Japanese scientists have announced that they had created stem cells – which are essential for bodily repair – by simply bathing blood cells in a weakly acidic solution for half an hour, triggering a remarkable reversion to the cells’ original embryonic state.
Researchers in Britain said they were astonished by the ease with which their colleagues in Japan had created embryonic-like stem cells with the ability to develop into any of the dozens of highly specialised cells of the body, ranging from cardiac-muscle cells to the nerve cells of the brain and spinal cord.
It opens up the prospect of doctors taking small samples of skin or blood from a patient and using the tissue to create stem cells that could be injected back into the same patient as part of a “self-repair” kit to mend damaged organs without the risk of tissue rejection.
The stunning breakthrough was even more striking in that it was made by a young Japanese researcher called Haruko Obokata of the Riken Centre for Developmental Biology in Kobe who could not at first believe her own results – and when she did finally believe them she found it just as difficult to persuade her colleagues that they were not a mistake
“I was really surprised the first time I saw [the stem cells]… Everyone said it was an artifact – there were some really hard days,” Dr Obokata said. Although the research was carried out on mouse cells, it should also work with human cells, she said.
“It’s exciting to think of the new possibilities this finding provides us not only in areas like regenerative medicine but perhaps in the study of cell senescence [ageing] and cancer as well. As regards human cells, that project is underway,” she added.
Previously, stem cells with the ability to develop into any specialised tissue – a phenomenon called pluripotency – could only be created either by extracting them from early embryos or by genetically manipulating adult cells to create so-called induced pluripotent stem (iPS) cells.
However, creating and destroying human embryos raises ethical questions for many people and is fraught with practical difficulties, while using iPS cells in human medicine is raises safety concerns about using genetically modified cells. Both techniques are also costly, inefficient and time-consuming.
The new approach, based simply on bathing blood or skin cells in a weak solution of citric acid for 30 minutes, is not only much quicker and cheaper than the previous two techniques, it is also so simple that it could be carried out in labs without any particularly specialised knowledge or equipment.
To test that the cells were truly pluripotent, Dr Obokata and her colleagues labelled them with a green fluorescent gene, injected them into early mouse embryos and found that they colonised every tissue of the developing foetus, even its umbilical cord – which does not happen with classical embryonic stem cells and iPS cells.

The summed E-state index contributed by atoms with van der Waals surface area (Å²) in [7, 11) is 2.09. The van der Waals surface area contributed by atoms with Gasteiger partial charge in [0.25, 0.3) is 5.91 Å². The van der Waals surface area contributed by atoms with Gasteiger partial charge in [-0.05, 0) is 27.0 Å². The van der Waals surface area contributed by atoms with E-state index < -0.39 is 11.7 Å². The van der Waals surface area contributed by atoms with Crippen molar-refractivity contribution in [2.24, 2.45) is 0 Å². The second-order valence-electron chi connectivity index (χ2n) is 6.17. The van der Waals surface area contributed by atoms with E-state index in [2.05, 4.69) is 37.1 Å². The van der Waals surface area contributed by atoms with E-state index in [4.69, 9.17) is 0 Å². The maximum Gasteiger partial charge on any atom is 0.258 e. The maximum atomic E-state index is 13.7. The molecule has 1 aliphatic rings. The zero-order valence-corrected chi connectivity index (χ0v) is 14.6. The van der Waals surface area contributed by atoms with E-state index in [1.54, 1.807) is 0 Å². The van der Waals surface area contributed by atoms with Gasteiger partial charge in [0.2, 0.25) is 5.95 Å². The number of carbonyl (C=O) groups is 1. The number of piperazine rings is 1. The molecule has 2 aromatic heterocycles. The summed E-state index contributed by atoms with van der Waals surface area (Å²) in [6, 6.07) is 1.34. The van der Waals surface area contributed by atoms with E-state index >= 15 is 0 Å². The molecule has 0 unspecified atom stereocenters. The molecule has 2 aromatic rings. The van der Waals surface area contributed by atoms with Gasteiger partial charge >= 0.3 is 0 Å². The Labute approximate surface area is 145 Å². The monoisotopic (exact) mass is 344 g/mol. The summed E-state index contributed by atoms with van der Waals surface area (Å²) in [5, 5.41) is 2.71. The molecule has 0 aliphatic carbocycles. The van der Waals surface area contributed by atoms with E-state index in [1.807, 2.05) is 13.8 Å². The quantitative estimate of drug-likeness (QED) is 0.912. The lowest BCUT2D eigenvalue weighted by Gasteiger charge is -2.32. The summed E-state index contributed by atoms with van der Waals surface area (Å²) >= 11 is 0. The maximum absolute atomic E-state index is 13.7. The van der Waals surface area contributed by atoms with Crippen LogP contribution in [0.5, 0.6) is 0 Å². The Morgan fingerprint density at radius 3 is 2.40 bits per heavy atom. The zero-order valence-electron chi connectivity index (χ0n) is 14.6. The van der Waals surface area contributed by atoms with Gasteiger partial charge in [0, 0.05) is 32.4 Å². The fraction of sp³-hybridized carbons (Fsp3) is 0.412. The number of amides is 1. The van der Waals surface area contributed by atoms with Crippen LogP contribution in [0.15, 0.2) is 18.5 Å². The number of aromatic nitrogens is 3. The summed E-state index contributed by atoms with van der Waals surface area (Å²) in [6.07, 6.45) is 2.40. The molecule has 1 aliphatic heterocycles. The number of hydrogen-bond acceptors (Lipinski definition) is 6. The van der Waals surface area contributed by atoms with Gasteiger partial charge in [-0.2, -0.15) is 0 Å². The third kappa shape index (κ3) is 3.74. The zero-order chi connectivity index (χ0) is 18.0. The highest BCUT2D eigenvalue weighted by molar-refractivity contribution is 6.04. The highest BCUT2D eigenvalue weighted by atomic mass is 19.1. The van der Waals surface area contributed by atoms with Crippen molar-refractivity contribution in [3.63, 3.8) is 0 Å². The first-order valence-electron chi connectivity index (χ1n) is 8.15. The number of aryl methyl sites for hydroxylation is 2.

The Japanese scientists, who collaborated with Charles Vacanti of Harvard Medical School in Boston, said that in addition to blood cells, they have also created stem cells from the brain, skin, muscle, fat, bone-marrow, lung and liver tissues of newborn mice. They have called the technique stimulus-triggered acquisition of pluripotency (STAP) and believe there may be other ways of “shocking” adult cells to revert to their embryonic condition other than bathing them in a weak acid solution.
Professor Vacanti said: “It may not be necessary to create an embryo to acquire embryonic stem cells. Our research findings demonstrate that creation of an autologous pluripotent stem cell – a stem cell from an individual that has the potential to be used for therapeutic purpose – without an embryo, is possible.”
Scientists in Britain said the findings were extraordinary and unexpected. The results rewrite the rulebook on how the specialised cells of the mammalian body are meant to behave once they have travelled down what was thought to be the one-way street of cell differentiation, they said.
“Obakata’s approach in the mouse is the most simple, lowest cost and quickest method to generate pluripotent cells from mature cells,” said Professor Chris Mason, an expert in regenerative medicine at University College London.
“If it works in man, this could be the game changer that ultimately makes a wide range of cell therapies available using the patient’s own cells as starting material – the age of personalised medicine would have finally arrived,” Professor Mason said.
“Who would have thought that to reprogram adult cells to an embryonic stem cell-like (pluripotent) state just required a small amount of acid for less than half an hour? An incredible discovery,” he added.
Professor Robin Lovell-Badge, head of stem cell biology at the MRC’s National Institute for Medical Research in north London, said: “It is going to be a while before the nature of these cells are understood, and whether they might prove to be useful for developing therapies, but the really intriguing thing to discover will be the mechanism underlying how a low pH [acidic] shock triggers reprogramming. And why it does not happen when we eat lemon or vinegar or drink cola?”
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